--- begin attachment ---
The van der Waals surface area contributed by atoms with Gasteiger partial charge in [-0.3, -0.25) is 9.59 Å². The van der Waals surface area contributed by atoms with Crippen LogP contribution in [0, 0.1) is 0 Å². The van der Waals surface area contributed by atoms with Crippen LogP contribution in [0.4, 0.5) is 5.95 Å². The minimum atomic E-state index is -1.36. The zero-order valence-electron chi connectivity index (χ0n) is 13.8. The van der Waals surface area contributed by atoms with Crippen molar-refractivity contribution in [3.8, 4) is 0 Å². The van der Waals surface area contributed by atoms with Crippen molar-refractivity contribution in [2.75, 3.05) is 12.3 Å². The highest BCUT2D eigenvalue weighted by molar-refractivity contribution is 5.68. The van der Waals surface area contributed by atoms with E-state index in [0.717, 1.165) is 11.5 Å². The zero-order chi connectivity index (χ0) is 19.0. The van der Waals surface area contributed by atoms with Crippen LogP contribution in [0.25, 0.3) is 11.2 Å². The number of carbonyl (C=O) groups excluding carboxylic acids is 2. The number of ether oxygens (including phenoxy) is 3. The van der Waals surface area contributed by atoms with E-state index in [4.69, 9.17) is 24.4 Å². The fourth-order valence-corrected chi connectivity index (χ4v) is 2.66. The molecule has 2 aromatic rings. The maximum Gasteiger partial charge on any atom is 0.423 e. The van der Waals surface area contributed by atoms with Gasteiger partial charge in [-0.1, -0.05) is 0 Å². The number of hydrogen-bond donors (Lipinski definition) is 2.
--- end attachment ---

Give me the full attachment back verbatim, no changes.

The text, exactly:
The van der Waals surface area contributed by atoms with Gasteiger partial charge in [-0.3, -0.25) is 9.59 Å². The van der Waals surface area contributed by atoms with Crippen LogP contribution in [0, 0.1) is 0 Å². The van der Waals surface area contributed by atoms with Crippen LogP contribution in [0.4, 0.5) is 5.95 Å². The minimum atomic E-state index is -1.36. The zero-order valence-electron chi connectivity index (χ0n) is 13.8. The van der Waals surface area contributed by atoms with Crippen molar-refractivity contribution in [3.8, 4) is 0 Å². The van der Waals surface area contributed by atoms with Crippen molar-refractivity contribution in [2.75, 3.05) is 12.3 Å². The highest BCUT2D eigenvalue weighted by molar-refractivity contribution is 5.68. The van der Waals surface area contributed by atoms with E-state index in [0.717, 1.165) is 11.5 Å². The zero-order chi connectivity index (χ0) is 19.0. The van der Waals surface area contributed by atoms with Crippen LogP contribution in [0.25, 0.3) is 11.2 Å². The number of carbonyl (C=O) groups excluding carboxylic acids is 2. The number of ether oxygens (including phenoxy) is 3. The van der Waals surface area contributed by atoms with E-state index in [4.69, 9.17) is 24.4 Å². The fourth-order valence-corrected chi connectivity index (χ4v) is 2.66. The molecule has 2 aromatic rings. The maximum Gasteiger partial charge on any atom is 0.423 e. The van der Waals surface area contributed by atoms with Gasteiger partial charge in [-0.1, -0.05) is 0 Å². The number of hydrogen-bond donors (Lipinski definition) is 2.